Sure you can do this, if you override the safety systems that would normally prevent it, but you are typically talking about less than a megawatt. The shore power connection for any ship is only what is needed to keep the ship in standby and reversing it would not be any better.  The sub I was on used two 600-amp 440 volt connections, that's about a half of a megawatt.

Ex-submariner who setup shore power way too many times.


Would GRU like to know more?
 
2021-10-18 6:58:28 PM  

gopher321: wessels


I saw what you did there, Checkov!
 
2021-10-18 7:06:07 PM  
s-media-cache-ak0.pinimg.comView Full Size
 
2021-10-18 7:07:51 PM  
Nice boat.

It's not great, but it's not terrible.
 
2021-10-18 7:11:03 PM  

ColonelCathcart: Russia only makes gas, oil, and Vodak and is a gas station masquerading as a country.

ChangeMyMind.jpg


"Since the end of the Cold War, the Kalashnikov has become the Russian people's greatest export. After that comes vodka, caviar, and suicidal novelists."

-Yuri Orlov, Lord of War
 
2021-10-18 7:12:07 PM  

JessieL: which are commonly capable of supplying power to the local grid from port


They are not commonly capable of that.
 
2021-10-18 7:13:35 PM  
Not true. I have one.
 
2021-10-18 7:13:57 PM  

Bootleg: ColonelCathcart: Russia only makes gas, oil, and Vodak and is a gas station masquerading as a country.

ChangeMyMind.jpg

"Since the end of the Cold War, the Kalashnikov has become the Russian people's greatest export. After that comes vodka, caviar, and suicidal novelists."

-Yuri Orlov, Lord of War


I cannot argue with such wisdom.
 
2021-10-18 7:14:08 PM  

Bootleg: vessel


A "vessel" is a container for holding strong drink. What you are thinking of is a ship.
 
2021-10-18 7:18:29 PM  

JessieL: How narrowly do you have to define "floating nuclear power plant" to include this, but none of the nuclear powered ships currently in existence (which are commonly capable of supplying power to the local grid from port)?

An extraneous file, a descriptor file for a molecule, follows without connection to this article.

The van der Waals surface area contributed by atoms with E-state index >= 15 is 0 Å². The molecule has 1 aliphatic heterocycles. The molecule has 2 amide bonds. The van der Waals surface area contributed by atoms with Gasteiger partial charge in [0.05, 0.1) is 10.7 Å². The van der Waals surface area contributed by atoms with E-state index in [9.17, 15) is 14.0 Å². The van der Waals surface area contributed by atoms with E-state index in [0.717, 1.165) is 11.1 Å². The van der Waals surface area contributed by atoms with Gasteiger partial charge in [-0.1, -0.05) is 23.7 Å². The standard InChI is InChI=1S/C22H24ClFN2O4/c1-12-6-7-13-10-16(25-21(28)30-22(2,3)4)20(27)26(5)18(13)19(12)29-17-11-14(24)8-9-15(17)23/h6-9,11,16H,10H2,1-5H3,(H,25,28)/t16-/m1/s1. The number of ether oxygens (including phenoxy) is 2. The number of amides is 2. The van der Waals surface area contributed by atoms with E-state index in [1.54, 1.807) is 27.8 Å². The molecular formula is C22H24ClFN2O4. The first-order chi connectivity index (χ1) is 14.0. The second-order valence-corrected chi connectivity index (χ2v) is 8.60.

A more specific answer is because most naval nuclear propulsion drives steam turbines that are geared down (reduction gears) to directly power the propulsion shaft[s] of the ship (or boat, for submarine nomenclature). Any electric generation is a minor amount for hotel power, and is not enough to feed into a power grid for any substantial use

Exceptions: There are some turbo-electric ships that have steam turbines driving electrical generation that then powers an electric motor to turn screws. The USA built the USS Glenard P. Lipscomb and the USS Tullibee as somewhat experimental submarines. The French built the Triomphant-class submarines. Just this month (October 01) the USA began construction of the Columbia-class submarines.
 
2021-10-18 7:36:11 PM  
Once upon a time, there was a plan have a "fleet" of floating nuclear power plants of the east coast of the US.  As a nuclear engineer with extensive power plant licensing experience, it's great that this didn't happen.
 
2021-10-18 7:36:30 PM  
After a Google search I found this plant to only generates 35 MW.  It's a small power plant.  But that's enough to easily power a town of 30,000.

For comparison the "Bill Gates" power plant is 300-400 MW.
 
2021-10-18 7:42:48 PM  
Only?
virginiamercury.comView Full Size
 
2021-10-18 7:46:50 PM  

MythDragon: Only?
[virginiamercury.com image 850x566]


Electricity generation capacity on the Nimitz-class is strained. Modern electronics added to those carriers leaves little margin to meet expanding demand for electrical power.
 
2021-10-18 7:51:04 PM